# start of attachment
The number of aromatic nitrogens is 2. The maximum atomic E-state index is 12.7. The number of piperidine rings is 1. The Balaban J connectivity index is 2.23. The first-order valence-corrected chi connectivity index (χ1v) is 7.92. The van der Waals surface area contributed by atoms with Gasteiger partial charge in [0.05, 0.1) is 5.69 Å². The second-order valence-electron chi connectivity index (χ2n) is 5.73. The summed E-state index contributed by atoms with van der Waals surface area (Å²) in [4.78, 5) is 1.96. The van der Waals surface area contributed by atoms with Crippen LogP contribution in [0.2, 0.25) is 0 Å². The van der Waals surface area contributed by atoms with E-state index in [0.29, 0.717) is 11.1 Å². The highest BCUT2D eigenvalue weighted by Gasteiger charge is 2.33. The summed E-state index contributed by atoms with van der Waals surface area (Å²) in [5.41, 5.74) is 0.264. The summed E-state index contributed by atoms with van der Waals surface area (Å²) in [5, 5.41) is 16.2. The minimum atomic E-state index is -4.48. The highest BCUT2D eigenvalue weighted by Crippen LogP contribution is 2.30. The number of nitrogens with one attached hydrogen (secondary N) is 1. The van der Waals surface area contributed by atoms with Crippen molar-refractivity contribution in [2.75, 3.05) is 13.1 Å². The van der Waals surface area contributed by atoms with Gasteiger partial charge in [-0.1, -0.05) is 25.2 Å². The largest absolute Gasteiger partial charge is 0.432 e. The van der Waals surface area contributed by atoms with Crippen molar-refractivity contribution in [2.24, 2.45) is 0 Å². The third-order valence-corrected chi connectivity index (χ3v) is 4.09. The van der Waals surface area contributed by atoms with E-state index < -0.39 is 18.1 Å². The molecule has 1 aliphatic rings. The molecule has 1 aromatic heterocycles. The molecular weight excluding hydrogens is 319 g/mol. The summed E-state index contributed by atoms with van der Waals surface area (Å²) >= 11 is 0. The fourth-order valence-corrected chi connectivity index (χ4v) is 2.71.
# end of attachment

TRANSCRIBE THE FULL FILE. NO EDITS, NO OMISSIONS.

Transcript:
The number of aromatic nitrogens is 2. The maximum atomic E-state index is 12.7. The number of piperidine rings is 1. The Balaban J connectivity index is 2.23. The first-order valence-corrected chi connectivity index (χ1v) is 7.92. The van der Waals surface area contributed by atoms with Gasteiger partial charge in [0.05, 0.1) is 5.69 Å². The second-order valence-electron chi connectivity index (χ2n) is 5.73. The summed E-state index contributed by atoms with van der Waals surface area (Å²) in [4.78, 5) is 1.96. The van der Waals surface area contributed by atoms with Crippen LogP contribution in [0.2, 0.25) is 0 Å². The van der Waals surface area contributed by atoms with E-state index in [0.29, 0.717) is 11.1 Å². The highest BCUT2D eigenvalue weighted by Gasteiger charge is 2.33. The summed E-state index contributed by atoms with van der Waals surface area (Å²) in [5.41, 5.74) is 0.264. The summed E-state index contributed by atoms with van der Waals surface area (Å²) in [5, 5.41) is 16.2. The minimum atomic E-state index is -4.48. The highest BCUT2D eigenvalue weighted by Crippen LogP contribution is 2.30. The number of nitrogens with one attached hydrogen (secondary N) is 1. The van der Waals surface area contributed by atoms with Crippen molar-refractivity contribution in [2.75, 3.05) is 13.1 Å². The van der Waals surface area contributed by atoms with Gasteiger partial charge in [-0.1, -0.05) is 25.2 Å². The largest absolute Gasteiger partial charge is 0.432 e. The van der Waals surface area contributed by atoms with Crippen molar-refractivity contribution in [2.24, 2.45) is 0 Å². The third-order valence-corrected chi connectivity index (χ3v) is 4.09. The van der Waals surface area contributed by atoms with E-state index < -0.39 is 18.1 Å². The molecule has 1 aliphatic rings. The molecule has 1 aromatic heterocycles. The molecular weight excluding hydrogens is 319 g/mol. The summed E-state index contributed by atoms with van der Waals surface area (Å²) >= 11 is 0. The fourth-order valence-corrected chi connectivity index (χ4v) is 2.71.